Copyright © 2020 Albuquerque Journal
Jeff Fletcher snaps on his black latex gloves before he puts a warm, pre-made meal of peas, carrots, beef patty and gravy along with a newspaper in a plastic bag. Bag in hand, he walks up to a door and knocks. He loops the plastic handles around the door and takes a few steps back. As the door cracks open, he greets an elderly woman: “Hello, here’s your meal.”
A smile rests on her face as she thanks him. She grabs her meal and closes the door.
This is a normal day for Fletcher, a substitute driver for Meals on Wheels of Albuquerque, amid the coronavirus pandemic. Since the first cases of COVID-19 were discovered in New Mexico, the Albuquerque home food delivery service has had to change the way it delivers meals to the elderly.
“It’s definitely a different way of doing things,” said Shauna Frost, the group’s executive director. “We’ve never gone through a pandemic before.”
Before the pandemic, Meals on Wheels hand-delivered meals to clients. Sometimes volunteers would stay and chat; others would perform small tasks for the elderly like getting them a glass of water. Now volunteers are changing gloves after every meal delivered, slathering on hand sanitizer and maintaining about 6 feet of distance between themselves and the client.
Rinse and repeat for about 600 meals per day, every day across the Albuquerque area.
Aside from the food, Meals on Wheels tries to provide a personal connection to its clients with welfare checks and providing personal interaction.
“About 80% of the people we deliver to say that the volunteer is the only person they see or talk to on a regular basis,” Frost said. “Social isolation is a huge part of being unhealthy.”
Social isolation can lead to poorer health outcomes and can contribute to depression.
“Having a daily meal delivery, just the fact that someone is coming to your door to check on you to see if you’re safe, reduces the risk of falls for seniors,” Frost said.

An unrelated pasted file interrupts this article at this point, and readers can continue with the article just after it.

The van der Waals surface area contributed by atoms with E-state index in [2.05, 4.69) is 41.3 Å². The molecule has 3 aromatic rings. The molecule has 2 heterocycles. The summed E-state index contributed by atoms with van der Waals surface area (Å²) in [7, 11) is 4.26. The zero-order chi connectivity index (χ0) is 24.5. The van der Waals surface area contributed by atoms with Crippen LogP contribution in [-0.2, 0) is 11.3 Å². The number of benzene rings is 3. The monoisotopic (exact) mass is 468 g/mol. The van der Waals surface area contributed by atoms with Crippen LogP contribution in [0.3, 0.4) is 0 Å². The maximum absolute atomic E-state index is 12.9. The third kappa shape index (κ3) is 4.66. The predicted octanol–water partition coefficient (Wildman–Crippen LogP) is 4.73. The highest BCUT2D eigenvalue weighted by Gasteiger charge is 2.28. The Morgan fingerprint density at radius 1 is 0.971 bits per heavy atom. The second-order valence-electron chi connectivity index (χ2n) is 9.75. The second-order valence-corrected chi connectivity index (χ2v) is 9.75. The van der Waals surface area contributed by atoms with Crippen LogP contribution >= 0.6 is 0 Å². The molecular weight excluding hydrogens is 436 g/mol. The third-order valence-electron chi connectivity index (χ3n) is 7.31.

About 250 volunteers take on this herculean task but most of the drivers like Fletcher, over the age of 60, are at higher risk for coronavirus. Frost said the program is prepared to move into the next step and deliver five meals to clients once a week, however, this would put most of the elderly volunteers out of work for their safety. To continue their work, Frost hopes to enlist younger people to help.
“We are here, we are still delivering, and we plan to continue to deliver throughout the crisis and we have plans in place to continue to do so,” Frost said. “We really rely on the community to continue doing what we’re doing.”
For Fletcher, a retired oil and gas worker, volunteering is something he enjoys, but he knows there are risks to being out and interacting with others at this time.
“It’s a very much needed service,” Fletcher said. “As long as I practice some basic protocol, washing my hands and using gloves, I feel pretty safe.”
What’s given Fletcher inspiration since the start of the pandemic is the clients’ positive reception to the program’s changes because they’re “very concerned about their meals.”
“It’s a meal a day. That’s my dinner,” Patsy Ball, a Meals on Wheels client, said through a glass door. Like other New Mexicans, finding food at grocery stores has been an issue, but she’s grateful she has a son-in-law who will go to multiple stores to find what she needs.
“That’s determination – that’s a son-in-law, wouldn’t you say,” she said. Since the virus’ arrival, Ball has had to stay home.
“I can’t get out – it’s a public prison.”
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